11. ^ "US Platinum Videogame Chart". The Magic Box. Archived from the original on April 21, 2007. Retrieved September 27, 2007.
  12. ^ a b c Fahs, Travis (July 27, 2009). "IGN Presents the History of Game Boy". IGN. Archived from the original on May 28, 2010. Retrieved August 6, 2022.
  13. ^ "Nintendo Announces Full Color Game Boy". Nintendo. March 10, 1998. Archived from the original on May 30, 1998.
  14. ^ "Nintendo Game Boy Color Console Information – Console Database". ConsoleDatabase.com. Archived from the original on July 2, 2011. Retrieved February 19, 2011.
  15. ^ a b "Technical data". Nintendo of Europe GmbH. Archived from the original on February 7, 2023. Retrieved February 4, 2018.
  16. ^ "TASVideos / Platform Framerates". tasvideos.org. Archived from the original on February 29, 2020. Retrieved February 29, 2020.
  17. ^ "CPU Instruction Set - Pan Docs". Archived from the original on August 17, 2022. Retrieved August 17, 2022.
  18. ^ a b "First Alone in the Dark Screenshots for Game Boy Color". IGN. August 4, 2000. Archived from the original on April 3, 2015. Retrieved March 24, 2015.
  19. ^ "Disassembling the GBC Boot ROM". Archived from the original on December 3, 2020. Retrieved August 13, 2020.
  20. ^ "Changing the Color Palette on Game Boy Advance Systems". Customer Service. Nintendo. Archived from the original on January 13, 2009. Retrieved January 4, 2009.
  21. ^ Albatross, Zen (November 18, 2011). "Game Boy Games That Pushed The Limits of Graphics & Sound". Racketboy. Archived from the original on April 2, 2015. Retrieved March 24, 2015.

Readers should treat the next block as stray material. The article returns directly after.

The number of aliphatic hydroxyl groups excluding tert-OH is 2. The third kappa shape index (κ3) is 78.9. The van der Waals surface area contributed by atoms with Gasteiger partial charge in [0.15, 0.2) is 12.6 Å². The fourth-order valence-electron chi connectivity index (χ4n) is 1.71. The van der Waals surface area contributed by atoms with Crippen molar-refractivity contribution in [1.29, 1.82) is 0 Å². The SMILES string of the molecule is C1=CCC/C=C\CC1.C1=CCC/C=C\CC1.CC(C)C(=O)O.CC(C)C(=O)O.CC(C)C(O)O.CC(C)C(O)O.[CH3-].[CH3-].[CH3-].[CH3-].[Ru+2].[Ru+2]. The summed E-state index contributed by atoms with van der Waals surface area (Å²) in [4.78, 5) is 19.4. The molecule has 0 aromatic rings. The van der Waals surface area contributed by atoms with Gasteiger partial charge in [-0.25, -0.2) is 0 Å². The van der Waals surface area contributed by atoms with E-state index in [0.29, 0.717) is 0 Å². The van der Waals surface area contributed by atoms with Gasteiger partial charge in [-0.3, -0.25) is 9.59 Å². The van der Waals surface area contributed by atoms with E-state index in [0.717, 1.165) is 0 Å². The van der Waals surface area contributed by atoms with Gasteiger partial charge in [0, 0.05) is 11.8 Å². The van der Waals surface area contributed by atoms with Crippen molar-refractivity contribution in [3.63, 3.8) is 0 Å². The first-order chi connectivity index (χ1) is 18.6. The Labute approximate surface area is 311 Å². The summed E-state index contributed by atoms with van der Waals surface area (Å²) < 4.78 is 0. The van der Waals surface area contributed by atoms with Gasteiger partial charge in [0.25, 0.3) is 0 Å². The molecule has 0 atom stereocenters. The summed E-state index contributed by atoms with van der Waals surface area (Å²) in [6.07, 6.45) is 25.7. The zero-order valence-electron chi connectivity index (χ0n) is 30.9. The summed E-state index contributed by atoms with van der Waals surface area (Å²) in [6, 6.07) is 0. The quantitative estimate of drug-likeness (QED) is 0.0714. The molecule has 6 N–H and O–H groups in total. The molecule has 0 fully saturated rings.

22. ^ "Game Pak Troubleshooting - All Game Boy Systems". Nintendo of America customer support. Archived from the original on September 28, 2017. Retrieved September 27, 2017.
  23. ^ "Kirby Tilt & Tumble - Cartridge". www.vgfacts.com. Archived from the original on August 1, 2019. Retrieved June 28, 2018.
  24. ^ "プレイ日記 ゲームボーイ最強伝説 ちっちゃいエイリアン 近所のオバチャンに聞いたら「あのメグ・ライアンが絶賛した」とか言っていた!??". valken.obihimo.com. Archived from the original on March 7, 2021. Retrieved June 28, 2018.
  25. ^ "中古 [ゲーム/GB] ちっちゃいエイリアン (ゲーム... - ヤフオク!". ヤフオク! (in Japanese). Archived from the original on February 24, 2021. Retrieved June 28, 2018.
  26. ^ "Gameboy Genius » Blog Archive » Pocket Music GBC version GBA fix". blog.gg8.se. Archived from the original on May 18, 2015. Retrieved June 28, 2018.
  27. ^ a b "Game Boy Color Sales Exceed 1 Million During Holidays". Gaming Intelligence: 4. February 1999.
  28. ^ Dunne, Alex (July 1999). "Industry Watch". Game Developer Magazine: 10.
  29. ^ Trainman, Steve (May 12, 1999). "Retailers Coming to E3 with High Expectations". Game Week. 5 (17).
  30. ^ "Introducing The Game Boy Color". Total Game Boy (1). 1998.
  31. ^ "Portable Colour Gaming Is Here!". Computer and Video Games (205). December 1998.
  32. ^ Johnston, Chris (1998). "Hands On: Game Boy Color". GameSpot. Archived from the original on June 7, 2019. Retrieved November 13, 2022.
  33. ^ "The Color Purple". Arcade (1): 60–61. December 1998.
  34. ^ a b Carroll, Martyn (December 2018). "Game Boy Color". Retro Gamer (187): 50–55.
  35. ^ Ryan, Jeff (September 25, 2012). Super Mario: How Nintendo Conquered America. Penguin Random House. p. 208. ISBN 978-1591845638.
  36. ^ Day, Ashley (May 2006). "Game Boy Color" (24): 41–43. {{cite journal}}: Cite journal requires |journal= (help)

External linksEdit